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Even relatively small usability problems can have a big effect on user experience and user confidence on your site, especially at crucial stages of the user journey.
Very often in usability testing we see things that are minor or cosmetic usability faults but which have a larger consequence than expected due the context in which they occur.
For example if a person sees a spelling mistake on the shopping basket page of an e-commerce site they might think "I'm about to give these guys my credit card details in a minute, but they can't even spell words in proper English. I'm not so sure now... maybe I'll check out that other site I saw." Shopping cart abandoned.
I call this the Wonky Tray Table Effect and full credit to our client who told me the story which gives it this name. Apparently he was on a long flight having the in-flight meal (rarely a pleasant experience in economy class) and the fold-down table was a bit broken. The hinged strut holding up one side of the table was missing a screw, so every time he pressed down to cut his food the tray tilted. Drinks slid and almost spilled. A pretty unpleasant experience at 30,000 feet.
What has this got to do with usability? Because although he knew that it was only to do with his tray table, he found himself looking out the window and thinking 'Hey, how are those engines doing? Do they normally wobble & shake so much under the wings?'
So he had extrapolated his minor problem of a tiny missing screw into doubts over the structural integrity of the aircraft and the brand of a major international airline that shall remain nameless. Totally irrational I know, but we humans are like that sometimes.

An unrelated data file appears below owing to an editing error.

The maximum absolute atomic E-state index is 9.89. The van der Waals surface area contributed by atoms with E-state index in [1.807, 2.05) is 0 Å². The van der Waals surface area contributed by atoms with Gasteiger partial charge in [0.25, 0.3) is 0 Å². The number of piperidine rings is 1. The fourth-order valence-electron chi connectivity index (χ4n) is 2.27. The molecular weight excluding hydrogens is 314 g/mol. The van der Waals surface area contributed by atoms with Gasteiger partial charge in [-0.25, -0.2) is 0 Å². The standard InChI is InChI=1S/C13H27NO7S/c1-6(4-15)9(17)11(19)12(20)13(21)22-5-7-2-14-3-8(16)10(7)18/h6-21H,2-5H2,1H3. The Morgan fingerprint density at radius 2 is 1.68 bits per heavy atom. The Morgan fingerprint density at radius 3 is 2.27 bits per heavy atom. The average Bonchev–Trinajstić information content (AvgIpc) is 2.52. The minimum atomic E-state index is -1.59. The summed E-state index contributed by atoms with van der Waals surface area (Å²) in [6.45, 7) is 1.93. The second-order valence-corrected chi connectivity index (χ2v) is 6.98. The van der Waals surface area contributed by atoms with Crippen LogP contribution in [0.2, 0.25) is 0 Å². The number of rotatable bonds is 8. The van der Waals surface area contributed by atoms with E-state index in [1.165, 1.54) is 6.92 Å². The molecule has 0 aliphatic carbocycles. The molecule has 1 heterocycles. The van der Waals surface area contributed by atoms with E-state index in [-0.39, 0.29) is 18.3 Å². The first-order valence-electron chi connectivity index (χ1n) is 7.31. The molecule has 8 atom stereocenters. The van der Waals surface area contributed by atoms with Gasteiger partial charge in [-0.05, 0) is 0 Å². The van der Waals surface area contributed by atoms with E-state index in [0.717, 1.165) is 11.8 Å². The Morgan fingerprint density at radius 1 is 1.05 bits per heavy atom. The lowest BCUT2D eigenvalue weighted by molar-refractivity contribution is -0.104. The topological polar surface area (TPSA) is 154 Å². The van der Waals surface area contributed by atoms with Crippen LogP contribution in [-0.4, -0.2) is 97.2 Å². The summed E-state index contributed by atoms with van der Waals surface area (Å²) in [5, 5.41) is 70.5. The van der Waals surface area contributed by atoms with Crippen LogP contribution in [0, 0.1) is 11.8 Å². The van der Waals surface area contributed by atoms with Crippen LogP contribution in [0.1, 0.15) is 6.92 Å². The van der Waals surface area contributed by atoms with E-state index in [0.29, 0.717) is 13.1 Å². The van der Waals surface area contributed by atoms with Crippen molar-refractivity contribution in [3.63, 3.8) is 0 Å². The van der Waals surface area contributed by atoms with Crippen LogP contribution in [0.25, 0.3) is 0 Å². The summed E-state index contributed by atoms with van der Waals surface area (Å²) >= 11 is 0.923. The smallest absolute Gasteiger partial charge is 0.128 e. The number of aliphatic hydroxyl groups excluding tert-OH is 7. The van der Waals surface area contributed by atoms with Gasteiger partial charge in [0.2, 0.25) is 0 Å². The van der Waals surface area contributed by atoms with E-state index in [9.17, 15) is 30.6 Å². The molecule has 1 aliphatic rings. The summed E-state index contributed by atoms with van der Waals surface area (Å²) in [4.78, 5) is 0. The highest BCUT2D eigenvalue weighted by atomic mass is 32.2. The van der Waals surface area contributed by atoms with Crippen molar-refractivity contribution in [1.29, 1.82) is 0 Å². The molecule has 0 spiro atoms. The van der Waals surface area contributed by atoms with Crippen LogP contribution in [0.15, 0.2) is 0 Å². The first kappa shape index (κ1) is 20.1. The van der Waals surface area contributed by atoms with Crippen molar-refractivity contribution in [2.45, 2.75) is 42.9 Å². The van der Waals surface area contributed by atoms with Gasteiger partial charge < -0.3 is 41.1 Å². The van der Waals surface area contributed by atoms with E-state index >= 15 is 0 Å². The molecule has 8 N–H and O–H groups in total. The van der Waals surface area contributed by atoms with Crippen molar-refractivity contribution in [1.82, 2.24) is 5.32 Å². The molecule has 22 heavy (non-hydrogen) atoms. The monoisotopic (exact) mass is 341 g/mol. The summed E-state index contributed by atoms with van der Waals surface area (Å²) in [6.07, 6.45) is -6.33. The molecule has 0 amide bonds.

Similarly when your customers experience a typo or a misplaced apostrophe (my personal bugbear) there is a risk that this could trigger much wider doubts over credibility & security.
The user experience means more than just usability and one reason for this is the context of use. Especially when entering into the checkout and buy phase, when the site is asking the visitor questions instead of providing useful info, people are a bit sceptical and easily dissuaded.
They don't want to be filling out the form in the first place, but they need to in order to get the stuff they want. Showing your customers your faults at this point is more likely to cause them to think twice.
The moral of the wonky tray table story is don't overlook or accept even the apparently small errors, especially on the home page and registration or checkout. Excuse me while I go proof read the User Vision site again....